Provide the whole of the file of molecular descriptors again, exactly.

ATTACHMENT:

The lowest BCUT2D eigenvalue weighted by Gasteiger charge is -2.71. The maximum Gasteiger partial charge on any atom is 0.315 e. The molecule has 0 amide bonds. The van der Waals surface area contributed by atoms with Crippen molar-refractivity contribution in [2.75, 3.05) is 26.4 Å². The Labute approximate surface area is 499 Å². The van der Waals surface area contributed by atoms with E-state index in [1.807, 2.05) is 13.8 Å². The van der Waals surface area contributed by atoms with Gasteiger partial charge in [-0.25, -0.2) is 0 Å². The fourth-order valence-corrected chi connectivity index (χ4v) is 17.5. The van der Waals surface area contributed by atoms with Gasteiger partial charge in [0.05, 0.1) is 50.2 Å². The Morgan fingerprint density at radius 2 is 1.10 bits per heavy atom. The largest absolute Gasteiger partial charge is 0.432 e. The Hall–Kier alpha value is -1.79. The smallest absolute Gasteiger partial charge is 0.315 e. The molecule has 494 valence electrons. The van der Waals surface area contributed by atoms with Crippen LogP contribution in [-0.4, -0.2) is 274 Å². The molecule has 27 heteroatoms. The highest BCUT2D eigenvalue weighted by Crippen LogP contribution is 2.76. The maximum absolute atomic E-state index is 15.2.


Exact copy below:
The lowest BCUT2D eigenvalue weighted by Gasteiger charge is -2.71. The maximum Gasteiger partial charge on any atom is 0.315 e. The molecule has 0 amide bonds. The van der Waals surface area contributed by atoms with Crippen molar-refractivity contribution in [2.75, 3.05) is 26.4 Å². The Labute approximate surface area is 499 Å². The van der Waals surface area contributed by atoms with E-state index in [1.807, 2.05) is 13.8 Å². The van der Waals surface area contributed by atoms with Gasteiger partial charge in [-0.25, -0.2) is 0 Å². The fourth-order valence-corrected chi connectivity index (χ4v) is 17.5. The van der Waals surface area contributed by atoms with Gasteiger partial charge in [0.05, 0.1) is 50.2 Å². The Morgan fingerprint density at radius 2 is 1.10 bits per heavy atom. The largest absolute Gasteiger partial charge is 0.432 e. The Hall–Kier alpha value is -1.79. The smallest absolute Gasteiger partial charge is 0.315 e. The molecule has 494 valence electrons. The van der Waals surface area contributed by atoms with Crippen LogP contribution in [-0.4, -0.2) is 274 Å². The molecule has 27 heteroatoms. The highest BCUT2D eigenvalue weighted by Crippen LogP contribution is 2.76. The maximum absolute atomic E-state index is 15.2.